What is Pediatric Ophthalmology?
Pediatric ophthalmologists are doctors that care for children’s eyes. Since vision is not fully developed until the age of twelve, problems with children’s eyes and vision are much different than problems with adult eyes. The youngest patients may not be able to communicate about their vision clearly or cooperate with exams like an grown-up would. In addition, if issues are treated effectively in childhood, it can often improve healthy vision as an adult. For all these reasons, pediatric ophthalmologists are important partners when it comes to kids’ eye health.
Pediatric ophthalmology is about more than just prescribing glasses. Some of the issues treated by pediatric ophthalmologists include:
Amblyopia, or lazy eye
Eye alignment problems, such as strabismus
Refractive errors, such as nearsightedness or farsightedness
Congenital cataracts, when a baby is born with a cloudy lens in the eye
Vision problems caused by health issues that affect the whole body, such as juvenile diabetes or juvenile rheumatoid arthritis
Often, when adults are diagnosed with strabismus (eyes that are crossed or turn in different directions) they will be treated by a pediatric ophthalmologist, even though they are not children. Adult ophthalmologists seldom encounter strabismus, and pediatric ophthalmologists learn the techniques for treating strabismus are during their medical training. Since pediatric ophthalmologists have more experience with strabismus, they are the best choice even for adults.
Some of the treatments used by pediatric ophthalmologists include:
Prescription lenses, including glasses and contacts
Prescription medications to treat infections or inflammation
Other medical treatments, such as eye patches, tear duct massage, or eye exercises
Surgical procedures, such as those to repair blocked tear ducts or correct eye alignment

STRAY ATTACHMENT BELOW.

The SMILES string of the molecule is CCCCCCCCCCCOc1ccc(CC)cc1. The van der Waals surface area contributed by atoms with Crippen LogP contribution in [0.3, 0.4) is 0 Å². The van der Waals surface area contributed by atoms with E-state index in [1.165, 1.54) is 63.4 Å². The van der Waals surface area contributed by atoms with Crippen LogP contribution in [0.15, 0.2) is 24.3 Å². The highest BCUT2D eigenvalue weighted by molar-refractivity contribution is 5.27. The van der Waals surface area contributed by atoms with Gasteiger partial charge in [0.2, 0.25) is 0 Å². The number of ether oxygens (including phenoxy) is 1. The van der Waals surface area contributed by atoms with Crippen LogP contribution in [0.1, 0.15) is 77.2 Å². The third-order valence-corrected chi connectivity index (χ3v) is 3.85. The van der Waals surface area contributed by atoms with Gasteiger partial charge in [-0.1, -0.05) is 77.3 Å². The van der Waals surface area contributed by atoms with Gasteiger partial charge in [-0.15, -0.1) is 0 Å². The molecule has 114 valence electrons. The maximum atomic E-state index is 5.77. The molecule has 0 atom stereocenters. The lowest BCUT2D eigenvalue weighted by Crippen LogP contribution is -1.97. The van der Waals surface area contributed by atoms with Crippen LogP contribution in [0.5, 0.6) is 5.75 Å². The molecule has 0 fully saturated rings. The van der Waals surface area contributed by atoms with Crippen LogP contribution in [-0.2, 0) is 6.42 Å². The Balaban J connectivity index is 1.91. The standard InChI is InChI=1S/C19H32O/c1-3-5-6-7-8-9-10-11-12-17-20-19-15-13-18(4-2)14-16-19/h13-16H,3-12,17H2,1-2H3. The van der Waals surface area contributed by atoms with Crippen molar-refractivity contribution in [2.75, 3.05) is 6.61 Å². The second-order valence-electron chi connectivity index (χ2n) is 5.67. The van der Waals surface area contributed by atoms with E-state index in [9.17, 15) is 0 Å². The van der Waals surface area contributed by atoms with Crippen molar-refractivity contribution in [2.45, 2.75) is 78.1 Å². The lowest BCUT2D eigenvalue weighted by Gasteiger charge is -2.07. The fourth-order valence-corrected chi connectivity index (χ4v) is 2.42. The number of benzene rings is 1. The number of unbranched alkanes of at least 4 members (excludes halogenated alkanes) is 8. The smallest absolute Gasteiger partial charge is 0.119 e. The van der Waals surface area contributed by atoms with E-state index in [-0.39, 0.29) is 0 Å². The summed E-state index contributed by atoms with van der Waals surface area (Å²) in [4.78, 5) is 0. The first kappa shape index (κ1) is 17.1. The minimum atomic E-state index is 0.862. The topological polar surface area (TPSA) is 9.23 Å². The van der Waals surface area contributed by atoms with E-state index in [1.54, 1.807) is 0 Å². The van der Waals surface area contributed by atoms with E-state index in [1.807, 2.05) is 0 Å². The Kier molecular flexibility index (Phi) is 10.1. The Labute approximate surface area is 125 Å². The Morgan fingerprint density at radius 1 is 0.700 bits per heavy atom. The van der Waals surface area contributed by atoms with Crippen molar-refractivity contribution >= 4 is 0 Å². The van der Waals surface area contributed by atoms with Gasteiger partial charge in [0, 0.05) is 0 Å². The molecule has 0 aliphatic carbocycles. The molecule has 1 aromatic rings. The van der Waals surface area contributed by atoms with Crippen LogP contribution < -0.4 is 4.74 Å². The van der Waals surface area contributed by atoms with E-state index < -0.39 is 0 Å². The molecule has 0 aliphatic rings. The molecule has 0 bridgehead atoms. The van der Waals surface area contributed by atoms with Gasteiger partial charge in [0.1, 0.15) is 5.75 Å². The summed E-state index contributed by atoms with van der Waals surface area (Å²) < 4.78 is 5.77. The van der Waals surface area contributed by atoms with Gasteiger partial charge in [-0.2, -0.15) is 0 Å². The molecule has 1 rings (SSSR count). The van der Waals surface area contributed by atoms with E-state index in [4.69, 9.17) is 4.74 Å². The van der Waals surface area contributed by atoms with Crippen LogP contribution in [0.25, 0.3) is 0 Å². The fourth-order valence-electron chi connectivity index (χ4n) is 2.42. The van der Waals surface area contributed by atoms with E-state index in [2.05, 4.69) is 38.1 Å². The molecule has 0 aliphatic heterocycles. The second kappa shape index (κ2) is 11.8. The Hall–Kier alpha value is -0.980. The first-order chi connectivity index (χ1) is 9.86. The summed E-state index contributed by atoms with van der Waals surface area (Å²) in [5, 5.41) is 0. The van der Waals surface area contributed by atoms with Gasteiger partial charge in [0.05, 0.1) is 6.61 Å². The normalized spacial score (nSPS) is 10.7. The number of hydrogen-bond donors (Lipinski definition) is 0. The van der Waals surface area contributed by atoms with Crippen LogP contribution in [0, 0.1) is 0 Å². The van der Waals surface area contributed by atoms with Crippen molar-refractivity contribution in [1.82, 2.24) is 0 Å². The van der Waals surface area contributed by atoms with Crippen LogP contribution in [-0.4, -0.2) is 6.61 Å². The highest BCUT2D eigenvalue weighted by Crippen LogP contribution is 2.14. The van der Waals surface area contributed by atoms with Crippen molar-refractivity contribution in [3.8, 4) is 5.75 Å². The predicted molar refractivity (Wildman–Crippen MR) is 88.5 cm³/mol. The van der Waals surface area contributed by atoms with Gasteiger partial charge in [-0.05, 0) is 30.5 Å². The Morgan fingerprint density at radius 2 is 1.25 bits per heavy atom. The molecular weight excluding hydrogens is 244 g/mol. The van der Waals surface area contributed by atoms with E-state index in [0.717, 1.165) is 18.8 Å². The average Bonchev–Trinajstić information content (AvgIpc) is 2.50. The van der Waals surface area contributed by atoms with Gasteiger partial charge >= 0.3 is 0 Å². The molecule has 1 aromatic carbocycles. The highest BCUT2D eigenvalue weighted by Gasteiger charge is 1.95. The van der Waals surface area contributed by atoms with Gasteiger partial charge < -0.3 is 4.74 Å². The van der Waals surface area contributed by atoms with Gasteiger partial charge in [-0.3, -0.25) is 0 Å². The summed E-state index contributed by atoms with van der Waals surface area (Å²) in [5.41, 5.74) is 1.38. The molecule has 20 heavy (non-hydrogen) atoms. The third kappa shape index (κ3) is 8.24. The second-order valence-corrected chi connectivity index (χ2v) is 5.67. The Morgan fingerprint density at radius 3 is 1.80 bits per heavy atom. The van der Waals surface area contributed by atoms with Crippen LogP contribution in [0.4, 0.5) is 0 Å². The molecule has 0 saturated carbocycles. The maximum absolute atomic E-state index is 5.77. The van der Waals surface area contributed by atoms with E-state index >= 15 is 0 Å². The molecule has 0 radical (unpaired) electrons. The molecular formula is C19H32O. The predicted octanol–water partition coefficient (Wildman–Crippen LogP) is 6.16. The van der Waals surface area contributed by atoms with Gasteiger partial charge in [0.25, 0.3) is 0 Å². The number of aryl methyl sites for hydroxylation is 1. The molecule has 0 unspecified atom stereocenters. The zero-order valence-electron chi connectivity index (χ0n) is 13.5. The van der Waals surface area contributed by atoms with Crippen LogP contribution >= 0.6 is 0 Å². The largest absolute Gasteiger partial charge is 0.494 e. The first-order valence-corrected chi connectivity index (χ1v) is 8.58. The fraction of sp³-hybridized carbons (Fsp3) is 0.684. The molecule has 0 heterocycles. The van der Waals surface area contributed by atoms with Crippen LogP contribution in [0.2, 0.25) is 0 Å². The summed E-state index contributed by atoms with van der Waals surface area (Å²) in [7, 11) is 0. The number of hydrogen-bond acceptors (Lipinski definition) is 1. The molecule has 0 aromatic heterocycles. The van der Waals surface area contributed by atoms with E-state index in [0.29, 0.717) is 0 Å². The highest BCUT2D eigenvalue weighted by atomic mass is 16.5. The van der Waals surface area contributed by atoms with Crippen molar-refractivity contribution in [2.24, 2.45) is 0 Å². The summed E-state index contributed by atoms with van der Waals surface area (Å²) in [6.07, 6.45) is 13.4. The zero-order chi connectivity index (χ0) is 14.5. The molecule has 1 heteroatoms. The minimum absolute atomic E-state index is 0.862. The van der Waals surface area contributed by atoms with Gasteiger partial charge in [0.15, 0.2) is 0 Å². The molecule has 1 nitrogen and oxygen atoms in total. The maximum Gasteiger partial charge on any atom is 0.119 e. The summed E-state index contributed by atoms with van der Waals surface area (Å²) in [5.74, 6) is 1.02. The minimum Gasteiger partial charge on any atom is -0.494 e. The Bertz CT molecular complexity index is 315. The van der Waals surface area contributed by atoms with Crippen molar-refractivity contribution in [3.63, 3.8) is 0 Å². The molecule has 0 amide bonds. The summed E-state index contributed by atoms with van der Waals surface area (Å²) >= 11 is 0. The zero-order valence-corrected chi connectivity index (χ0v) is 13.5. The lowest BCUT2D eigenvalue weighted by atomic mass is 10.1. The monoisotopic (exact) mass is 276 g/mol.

Laser treatments for retinopathy
Not being able to see well can make many parts of a child’s life difficult. Pediatric ophthalmologists work to protect your children’s vision now and into the future.
What is Ophthalmology?
An ophthalmologist is a physician who diagnoses and treats problems of the eye. As opposed to optometrists, ophthalmologists are medical doctors, and their specialty is comprehensive eye care and eye surgery. An ophthalmologist can:
see patients for routine eye care
diagnose eye problems
prescribe glasses, contact lenses, and medications
provide refractive therapies to correct vision, such as LASIK
perform surgery on the eye
Ophthalmologists are trained in the same vision screening practices as optometrists; however, their practice tends to focus more on the medical and surgical management of complex eye disorders. Although vision is important, so is the physical health of the eye. An ophthalmologist performing an eye exam will examine the whole eye including the eyelids, the muscles that move the eye, the front and back parts of the eye, and the pressure inside the eye.
Patients sometimes see ophthalmologists as their primary eye care and vision doctors, or they may be referred to an ophthalmologist for treatment of a one-time problem with their eye, such as an infection. Ophthalmologists provide routine care for patients who have chronic eye diseases, such as glaucoma (where pressure inside the eye damages the optic nerve sending images to the brain) or macular degeneration (an age-related eye disease that causes vision loss). In addition to providing routine care, ophthalmologists will perform eye surgery on patients who need more serious treatment, such as a corneal transplant.
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